Baule: African Art, Western Eyes

Front Cover
Yale University Press, 1997 - Art - 312 pages
The superb sculptures of the Baule people of the Ivory Coast have long been recognized in Europe and the United States as one of Africa's most significant art traditions. The work of many modern artists -- Amedeo Modigliani in particular -- reflects the direct influence of Baule invention and forms. This original book, filled with the insights of an author who has lived with the Baule and studied their art for more than twenty-five years, explores for the first time the full texture and details of Baule life and art. Abundant illustrations include field photographs showing artworks in the intimacy of daily lives and public performances, and museum photographs of Baule sculptures.

Susan Vogel focuses on the creation and uses of Baule works of art apart from their definition as "art" in Western eyes. She establishes a means for understanding Baule expressive culture from the perspective of the Baule individuals. In an extensive discussion of Baule experiences of art objects, she finds different kinds of looking and seeing -- art that is watched (mask dances and entertainment performances), that is seen without looking (works of art too sacred or awesome to be scrutinized), that is glimpsed (sculptures made for personal shrines and kept in private rooms), and that is visible to all (elaborately decorated objects that fulfill the desire for beauty and for open display of talents).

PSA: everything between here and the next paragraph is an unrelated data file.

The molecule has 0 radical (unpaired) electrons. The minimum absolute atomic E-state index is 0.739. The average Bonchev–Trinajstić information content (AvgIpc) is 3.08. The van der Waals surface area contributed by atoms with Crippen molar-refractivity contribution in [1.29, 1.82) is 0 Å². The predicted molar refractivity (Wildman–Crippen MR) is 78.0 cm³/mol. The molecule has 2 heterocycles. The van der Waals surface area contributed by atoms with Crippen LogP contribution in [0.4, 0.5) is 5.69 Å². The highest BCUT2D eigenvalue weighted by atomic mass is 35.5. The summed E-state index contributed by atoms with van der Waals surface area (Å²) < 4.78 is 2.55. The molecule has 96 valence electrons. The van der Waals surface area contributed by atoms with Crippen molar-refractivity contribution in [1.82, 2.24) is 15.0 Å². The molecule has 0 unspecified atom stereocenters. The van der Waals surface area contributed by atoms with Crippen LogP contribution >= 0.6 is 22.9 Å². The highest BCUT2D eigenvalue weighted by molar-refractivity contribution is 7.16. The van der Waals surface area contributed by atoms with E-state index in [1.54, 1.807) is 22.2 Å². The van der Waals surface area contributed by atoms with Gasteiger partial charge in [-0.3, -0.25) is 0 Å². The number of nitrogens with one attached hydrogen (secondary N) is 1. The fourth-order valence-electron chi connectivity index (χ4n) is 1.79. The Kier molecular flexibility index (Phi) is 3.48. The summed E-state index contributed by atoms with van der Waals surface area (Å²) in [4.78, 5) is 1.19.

"This is a highly readable, even captivating examination of one of Africa's most engaging traditions". -- Doran H. Ross, UCLA, Fowler Museum of Cultural History

This book accompanies an exhibition that opens in September at the Yale University Art Gallery, travels to the Art Institute of Chicago fromFebruary 11 to August 10, 1998, and then to the Museum for African Art in New York from February to May, 1999.

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